Author: Ann Cains Date Posted:23 June 2015
How to use Psittacorums in your tropical garden design
Psittacorums are upright small heliconias indigenous to South America. They are popular cutflowers and selective breeding and hybridization has given us a wide range of colours, bract size and growth form. Psittacorums are often called parakeet flower or parrot flower because of their stunning tropical colours. They prefer a warmer climate but some like Petra will handle a sheltered position as far south as Coastal Sydney. They make perfect plant for mass planting or erosion control. To keep them looking their best it’s is recommended that they are whipper snipper or mowed down every few years and compost or manure added to the bed as they are very heavy feeders. They grow well in full sun, prefer freely draining soils with high organic matter and regular application of complete fertiliser every four to six weeks, particularly during the hot and humid months.
If you are in a tropical or subtropical garden and love having fresh cut flowers then psittacorums are perfect. They flower year round and can last for up to two weeks in a vase. They are not fussy, need little care and take up very little space but will continuously pump up flowers if they have adequate nutrition and water.
"Lillian" is one of my favorite pinks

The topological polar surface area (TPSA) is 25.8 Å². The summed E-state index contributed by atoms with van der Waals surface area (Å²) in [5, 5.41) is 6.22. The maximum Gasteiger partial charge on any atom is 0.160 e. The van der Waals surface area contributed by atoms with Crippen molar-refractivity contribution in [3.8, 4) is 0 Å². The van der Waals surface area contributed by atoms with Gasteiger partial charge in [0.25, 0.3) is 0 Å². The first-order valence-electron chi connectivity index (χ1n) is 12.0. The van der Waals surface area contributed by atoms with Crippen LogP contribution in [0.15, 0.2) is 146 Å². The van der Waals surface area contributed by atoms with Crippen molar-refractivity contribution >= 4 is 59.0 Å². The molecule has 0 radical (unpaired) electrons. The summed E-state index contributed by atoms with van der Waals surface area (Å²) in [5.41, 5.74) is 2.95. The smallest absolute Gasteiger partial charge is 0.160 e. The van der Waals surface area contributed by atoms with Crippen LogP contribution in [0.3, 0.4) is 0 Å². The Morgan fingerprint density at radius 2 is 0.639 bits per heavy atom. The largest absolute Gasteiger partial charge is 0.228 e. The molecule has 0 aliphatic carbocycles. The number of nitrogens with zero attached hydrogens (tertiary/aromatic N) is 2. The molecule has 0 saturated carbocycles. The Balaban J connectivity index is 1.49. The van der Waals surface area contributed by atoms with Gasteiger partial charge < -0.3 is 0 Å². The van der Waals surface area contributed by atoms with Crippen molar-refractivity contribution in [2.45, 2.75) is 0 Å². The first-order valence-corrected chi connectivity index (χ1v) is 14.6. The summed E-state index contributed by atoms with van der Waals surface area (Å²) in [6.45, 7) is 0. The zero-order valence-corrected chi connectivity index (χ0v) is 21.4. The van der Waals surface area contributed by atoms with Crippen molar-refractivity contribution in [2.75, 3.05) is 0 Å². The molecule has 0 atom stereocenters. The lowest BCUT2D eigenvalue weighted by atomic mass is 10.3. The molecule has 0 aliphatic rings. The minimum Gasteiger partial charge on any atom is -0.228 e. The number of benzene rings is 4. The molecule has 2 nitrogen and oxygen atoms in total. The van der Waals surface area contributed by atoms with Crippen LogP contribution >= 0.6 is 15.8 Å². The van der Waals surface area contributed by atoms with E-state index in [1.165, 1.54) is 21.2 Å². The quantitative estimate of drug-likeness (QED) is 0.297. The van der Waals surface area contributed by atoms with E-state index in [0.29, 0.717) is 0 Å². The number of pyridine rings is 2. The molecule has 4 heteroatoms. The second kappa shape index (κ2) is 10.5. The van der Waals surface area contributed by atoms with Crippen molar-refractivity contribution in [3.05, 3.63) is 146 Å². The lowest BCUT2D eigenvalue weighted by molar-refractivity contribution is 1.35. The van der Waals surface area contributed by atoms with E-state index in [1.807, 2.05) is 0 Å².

I wish I had a dollar for every time I heard someone say “Heliconias will take over your garden” Like bamboo they suffer from a certain notoriety associated with ignorance and poor plant selection. Just like bamboo heliconias can be loosely divided into running or clumping varieties. Both are rhizomous plants that both send new shoots a long way off (running) or send new shoots up close and form a clump. Before planting either it is important to know which you are planting and whether they are suitable to your garden design.
Psittacorums are the running variety of heliconia that cop the most flack in the gardening world. Easy to propagate, quick to flower, eager to flower in pots and stunning flowers perfect for floral arrangements make the ideal plant in the right position and climate. They are generally readily available in nurseries in the tropics and subtropics and will quickly fill garden beds. However, the same things that make them such a quick fix can make them a nightmare in the long run. Because they like to run! Not happy to stay put psittacorums tend to need space to move; without a barrier to prevent the rhizomes from creeping, they will happily escape into your lawn and crowd out other plants. Psittacorums are not particularly cold hardy so in cooler areas this will not be so much of an issue but from Brisbane up you will need to seriously consider plant placement.
" Lady Di" is breathtakingly beautiful! A real garden standout.